High in the Peruvian Andes sits the Comunidad Campesina Kuñotambo, a small, remote village founded in the 17th century. As in many places in Peru, the majority of Kuñotambo’s buildings are made of the earth they stand on. These mud-brick (adobe) structures are also known as earthen architecture and can be found all over the world.
Earthen buildings are vulnerable to earthquakes, and this village has suffered many. Over time, these earthquakes seriously damaged its beautiful historic church, considered the heart and soul of Kuñotambo. In 2005, the church was forced to shutter altogether.
Last summer, the residents of Kuñotambo celebrated the reopening and rededication of their much-loved church after years of painstaking conservation work led by the Getty Conservation Institute and the Dirección Desconcentrada de Cultura de Cusco. The techniques used in this case study project demonstrate how earthen structures can withstand earthquakes, and has relevance in many other places that commonly use earth as a building material.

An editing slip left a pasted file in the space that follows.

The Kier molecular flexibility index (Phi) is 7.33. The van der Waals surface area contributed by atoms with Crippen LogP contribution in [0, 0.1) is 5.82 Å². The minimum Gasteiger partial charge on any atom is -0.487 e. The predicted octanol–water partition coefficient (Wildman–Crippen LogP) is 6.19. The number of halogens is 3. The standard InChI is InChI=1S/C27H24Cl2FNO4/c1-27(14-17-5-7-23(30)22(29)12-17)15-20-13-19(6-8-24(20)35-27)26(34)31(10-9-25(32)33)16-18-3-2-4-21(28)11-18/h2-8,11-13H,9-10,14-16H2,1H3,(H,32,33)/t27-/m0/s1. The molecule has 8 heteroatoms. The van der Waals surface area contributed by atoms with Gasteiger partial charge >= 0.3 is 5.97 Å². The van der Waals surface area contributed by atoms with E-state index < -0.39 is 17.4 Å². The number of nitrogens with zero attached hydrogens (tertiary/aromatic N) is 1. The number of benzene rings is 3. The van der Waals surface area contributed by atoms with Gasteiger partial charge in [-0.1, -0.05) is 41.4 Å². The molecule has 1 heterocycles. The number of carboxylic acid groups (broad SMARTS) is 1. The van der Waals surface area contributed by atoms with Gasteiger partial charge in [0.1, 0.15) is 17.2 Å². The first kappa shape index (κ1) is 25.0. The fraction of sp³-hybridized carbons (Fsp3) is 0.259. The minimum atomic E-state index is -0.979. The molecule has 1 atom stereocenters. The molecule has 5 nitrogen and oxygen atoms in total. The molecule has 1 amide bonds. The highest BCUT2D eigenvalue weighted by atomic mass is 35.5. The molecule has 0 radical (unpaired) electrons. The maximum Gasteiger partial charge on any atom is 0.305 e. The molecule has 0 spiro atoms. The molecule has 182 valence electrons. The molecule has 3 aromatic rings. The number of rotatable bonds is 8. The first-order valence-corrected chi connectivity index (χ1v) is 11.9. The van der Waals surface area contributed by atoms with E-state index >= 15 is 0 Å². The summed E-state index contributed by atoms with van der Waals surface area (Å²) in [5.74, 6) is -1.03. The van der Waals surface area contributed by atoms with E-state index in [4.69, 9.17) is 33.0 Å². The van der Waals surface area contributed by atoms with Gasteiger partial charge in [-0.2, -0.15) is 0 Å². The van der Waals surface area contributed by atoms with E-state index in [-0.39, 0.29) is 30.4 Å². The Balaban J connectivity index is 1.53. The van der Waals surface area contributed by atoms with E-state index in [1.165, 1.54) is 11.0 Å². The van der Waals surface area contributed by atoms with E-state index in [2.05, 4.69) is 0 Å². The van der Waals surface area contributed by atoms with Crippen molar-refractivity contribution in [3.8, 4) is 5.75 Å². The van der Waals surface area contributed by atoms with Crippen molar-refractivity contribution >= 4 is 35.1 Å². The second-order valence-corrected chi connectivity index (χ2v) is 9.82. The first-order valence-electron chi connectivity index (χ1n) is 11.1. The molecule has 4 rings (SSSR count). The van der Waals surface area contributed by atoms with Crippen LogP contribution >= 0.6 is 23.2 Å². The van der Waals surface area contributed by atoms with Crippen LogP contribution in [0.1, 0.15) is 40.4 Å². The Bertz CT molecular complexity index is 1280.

Watch the story of the road to conservation and the reopening celebration
In the year since the church reopened, it has been used regularly for mass and baptisms, and locals have equipped the space with an audio system and additional benches to accommodate worshippers. At Christmas, the church hosted the children of Kuñotambo for a community celebration, and there have been organized visits from Kuñotambinos living in the city of Cusco as well.
The Conservation Institute continues to work with project partners in the area, and is currently developing a monitoring and maintenance plan for the church that will be a model for similar structures. It is now tackling another project in Peru, this time at the Cathedral of Ica. You can read more here about this project as well as Getty’s ongoing work to retrofit buildings like these for earthquakes.